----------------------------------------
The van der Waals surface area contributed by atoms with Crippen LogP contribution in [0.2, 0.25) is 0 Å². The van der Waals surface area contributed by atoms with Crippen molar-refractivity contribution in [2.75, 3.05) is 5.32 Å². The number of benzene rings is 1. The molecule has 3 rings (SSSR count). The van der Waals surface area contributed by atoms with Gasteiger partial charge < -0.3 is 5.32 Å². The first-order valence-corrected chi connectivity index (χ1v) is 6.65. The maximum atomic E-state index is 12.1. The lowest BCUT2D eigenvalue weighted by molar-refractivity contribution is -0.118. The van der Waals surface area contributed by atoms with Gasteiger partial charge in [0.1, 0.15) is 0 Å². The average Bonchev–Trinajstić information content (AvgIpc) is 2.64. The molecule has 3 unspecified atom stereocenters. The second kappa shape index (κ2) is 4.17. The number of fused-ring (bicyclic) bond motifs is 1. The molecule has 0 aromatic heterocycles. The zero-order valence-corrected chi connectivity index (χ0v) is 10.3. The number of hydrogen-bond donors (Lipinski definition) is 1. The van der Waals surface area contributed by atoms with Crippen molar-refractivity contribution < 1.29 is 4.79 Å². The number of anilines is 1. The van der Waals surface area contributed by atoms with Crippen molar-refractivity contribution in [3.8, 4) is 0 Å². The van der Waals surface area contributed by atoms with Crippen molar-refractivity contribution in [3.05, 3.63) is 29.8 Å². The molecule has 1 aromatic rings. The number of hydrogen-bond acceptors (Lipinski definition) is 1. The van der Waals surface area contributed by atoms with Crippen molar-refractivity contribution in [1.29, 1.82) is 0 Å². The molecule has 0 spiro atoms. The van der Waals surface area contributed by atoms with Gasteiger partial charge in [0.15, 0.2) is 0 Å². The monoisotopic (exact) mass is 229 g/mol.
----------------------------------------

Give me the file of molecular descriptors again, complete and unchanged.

The van der Waals surface area contributed by atoms with Crippen LogP contribution in [0.2, 0.25) is 0 Å². The van der Waals surface area contributed by atoms with Crippen molar-refractivity contribution in [2.75, 3.05) is 5.32 Å². The number of benzene rings is 1. The molecule has 3 rings (SSSR count). The van der Waals surface area contributed by atoms with Gasteiger partial charge < -0.3 is 5.32 Å². The first-order valence-corrected chi connectivity index (χ1v) is 6.65. The maximum atomic E-state index is 12.1. The lowest BCUT2D eigenvalue weighted by molar-refractivity contribution is -0.118. The van der Waals surface area contributed by atoms with Gasteiger partial charge in [0.1, 0.15) is 0 Å². The average Bonchev–Trinajstić information content (AvgIpc) is 2.64. The molecule has 3 unspecified atom stereocenters. The second kappa shape index (κ2) is 4.17. The number of fused-ring (bicyclic) bond motifs is 1. The molecule has 0 aromatic heterocycles. The zero-order valence-corrected chi connectivity index (χ0v) is 10.3. The number of hydrogen-bond donors (Lipinski definition) is 1. The van der Waals surface area contributed by atoms with Crippen molar-refractivity contribution < 1.29 is 4.79 Å². The number of anilines is 1. The van der Waals surface area contributed by atoms with Crippen molar-refractivity contribution in [3.8, 4) is 0 Å². The van der Waals surface area contributed by atoms with Crippen molar-refractivity contribution in [3.05, 3.63) is 29.8 Å². The molecule has 1 aromatic rings. The number of hydrogen-bond acceptors (Lipinski definition) is 1. The van der Waals surface area contributed by atoms with Crippen molar-refractivity contribution in [1.29, 1.82) is 0 Å². The molecule has 0 spiro atoms. The van der Waals surface area contributed by atoms with Gasteiger partial charge in [0.15, 0.2) is 0 Å². The monoisotopic (exact) mass is 229 g/mol.